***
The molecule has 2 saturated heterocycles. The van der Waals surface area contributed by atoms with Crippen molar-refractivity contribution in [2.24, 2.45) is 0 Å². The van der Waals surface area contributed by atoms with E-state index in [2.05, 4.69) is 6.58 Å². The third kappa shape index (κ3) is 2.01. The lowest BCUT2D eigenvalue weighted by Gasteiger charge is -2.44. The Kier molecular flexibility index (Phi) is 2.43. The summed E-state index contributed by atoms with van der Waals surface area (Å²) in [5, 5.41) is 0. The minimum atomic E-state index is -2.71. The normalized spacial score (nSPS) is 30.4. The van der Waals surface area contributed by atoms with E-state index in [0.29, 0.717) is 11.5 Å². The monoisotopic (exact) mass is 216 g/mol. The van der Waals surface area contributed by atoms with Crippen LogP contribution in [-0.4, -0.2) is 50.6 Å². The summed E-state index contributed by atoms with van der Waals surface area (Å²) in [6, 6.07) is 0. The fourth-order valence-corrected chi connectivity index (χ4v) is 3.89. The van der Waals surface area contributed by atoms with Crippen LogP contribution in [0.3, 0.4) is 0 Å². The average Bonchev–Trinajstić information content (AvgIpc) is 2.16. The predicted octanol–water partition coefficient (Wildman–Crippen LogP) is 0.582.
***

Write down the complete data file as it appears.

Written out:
The molecule has 2 saturated heterocycles. The van der Waals surface area contributed by atoms with Crippen molar-refractivity contribution in [2.24, 2.45) is 0 Å². The van der Waals surface area contributed by atoms with E-state index in [2.05, 4.69) is 6.58 Å². The third kappa shape index (κ3) is 2.01. The lowest BCUT2D eigenvalue weighted by Gasteiger charge is -2.44. The Kier molecular flexibility index (Phi) is 2.43. The summed E-state index contributed by atoms with van der Waals surface area (Å²) in [5, 5.41) is 0. The minimum atomic E-state index is -2.71. The normalized spacial score (nSPS) is 30.4. The van der Waals surface area contributed by atoms with E-state index in [0.29, 0.717) is 11.5 Å². The monoisotopic (exact) mass is 216 g/mol. The van der Waals surface area contributed by atoms with Crippen LogP contribution in [-0.4, -0.2) is 50.6 Å². The summed E-state index contributed by atoms with van der Waals surface area (Å²) in [6, 6.07) is 0. The fourth-order valence-corrected chi connectivity index (χ4v) is 3.89. The van der Waals surface area contributed by atoms with Crippen LogP contribution in [0.3, 0.4) is 0 Å². The average Bonchev–Trinajstić information content (AvgIpc) is 2.16. The predicted octanol–water partition coefficient (Wildman–Crippen LogP) is 0.582.